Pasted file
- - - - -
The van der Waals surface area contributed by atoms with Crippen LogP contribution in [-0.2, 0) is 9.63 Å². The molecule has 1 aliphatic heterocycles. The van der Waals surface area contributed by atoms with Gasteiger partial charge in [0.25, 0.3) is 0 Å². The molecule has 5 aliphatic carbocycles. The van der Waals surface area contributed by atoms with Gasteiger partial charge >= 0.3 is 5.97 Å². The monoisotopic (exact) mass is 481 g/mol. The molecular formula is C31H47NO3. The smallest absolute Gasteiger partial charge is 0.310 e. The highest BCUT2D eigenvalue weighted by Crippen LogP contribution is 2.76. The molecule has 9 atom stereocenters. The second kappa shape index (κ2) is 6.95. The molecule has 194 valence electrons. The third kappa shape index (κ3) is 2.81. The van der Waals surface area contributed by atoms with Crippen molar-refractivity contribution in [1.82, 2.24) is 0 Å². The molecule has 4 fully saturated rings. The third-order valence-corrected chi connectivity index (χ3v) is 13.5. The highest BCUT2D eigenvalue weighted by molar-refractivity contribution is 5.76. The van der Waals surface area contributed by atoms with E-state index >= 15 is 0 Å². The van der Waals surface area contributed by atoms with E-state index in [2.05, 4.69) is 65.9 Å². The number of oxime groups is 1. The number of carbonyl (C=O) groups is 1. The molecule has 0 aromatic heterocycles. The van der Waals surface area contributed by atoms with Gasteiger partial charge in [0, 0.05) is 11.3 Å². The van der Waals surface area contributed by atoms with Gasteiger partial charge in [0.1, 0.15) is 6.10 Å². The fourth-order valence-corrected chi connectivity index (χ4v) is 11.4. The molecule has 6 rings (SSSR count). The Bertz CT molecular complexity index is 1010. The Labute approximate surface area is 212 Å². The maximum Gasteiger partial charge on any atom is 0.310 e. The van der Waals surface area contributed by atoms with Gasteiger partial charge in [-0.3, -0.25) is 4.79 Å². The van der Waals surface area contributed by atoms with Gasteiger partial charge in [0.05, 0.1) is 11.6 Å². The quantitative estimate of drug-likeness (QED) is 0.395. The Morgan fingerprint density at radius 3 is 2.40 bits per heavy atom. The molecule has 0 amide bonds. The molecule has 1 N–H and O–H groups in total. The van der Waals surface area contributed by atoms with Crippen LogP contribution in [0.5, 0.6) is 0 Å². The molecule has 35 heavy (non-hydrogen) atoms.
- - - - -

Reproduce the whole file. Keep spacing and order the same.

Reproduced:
The van der Waals surface area contributed by atoms with Crippen LogP contribution in [-0.2, 0) is 9.63 Å². The molecule has 1 aliphatic heterocycles. The van der Waals surface area contributed by atoms with Gasteiger partial charge in [0.25, 0.3) is 0 Å². The molecule has 5 aliphatic carbocycles. The van der Waals surface area contributed by atoms with Gasteiger partial charge >= 0.3 is 5.97 Å². The monoisotopic (exact) mass is 481 g/mol. The molecular formula is C31H47NO3. The smallest absolute Gasteiger partial charge is 0.310 e. The highest BCUT2D eigenvalue weighted by Crippen LogP contribution is 2.76. The molecule has 9 atom stereocenters. The second kappa shape index (κ2) is 6.95. The molecule has 194 valence electrons. The third kappa shape index (κ3) is 2.81. The van der Waals surface area contributed by atoms with Crippen molar-refractivity contribution in [1.82, 2.24) is 0 Å². The molecule has 4 fully saturated rings. The third-order valence-corrected chi connectivity index (χ3v) is 13.5. The highest BCUT2D eigenvalue weighted by molar-refractivity contribution is 5.76. The van der Waals surface area contributed by atoms with E-state index >= 15 is 0 Å². The van der Waals surface area contributed by atoms with E-state index in [2.05, 4.69) is 65.9 Å². The number of oxime groups is 1. The number of carbonyl (C=O) groups is 1. The molecule has 0 aromatic heterocycles. The van der Waals surface area contributed by atoms with Gasteiger partial charge in [0, 0.05) is 11.3 Å². The van der Waals surface area contributed by atoms with Gasteiger partial charge in [0.1, 0.15) is 6.10 Å². The fourth-order valence-corrected chi connectivity index (χ4v) is 11.4. The molecule has 6 rings (SSSR count). The Bertz CT molecular complexity index is 1010. The Labute approximate surface area is 212 Å². The maximum Gasteiger partial charge on any atom is 0.310 e. The van der Waals surface area contributed by atoms with Gasteiger partial charge in [-0.3, -0.25) is 4.79 Å². The van der Waals surface area contributed by atoms with Gasteiger partial charge in [0.05, 0.1) is 11.6 Å². The quantitative estimate of drug-likeness (QED) is 0.395. The Morgan fingerprint density at radius 3 is 2.40 bits per heavy atom. The molecule has 0 amide bonds. The molecule has 1 N–H and O–H groups in total. The van der Waals surface area contributed by atoms with Crippen LogP contribution in [0.5, 0.6) is 0 Å². The molecule has 35 heavy (non-hydrogen) atoms.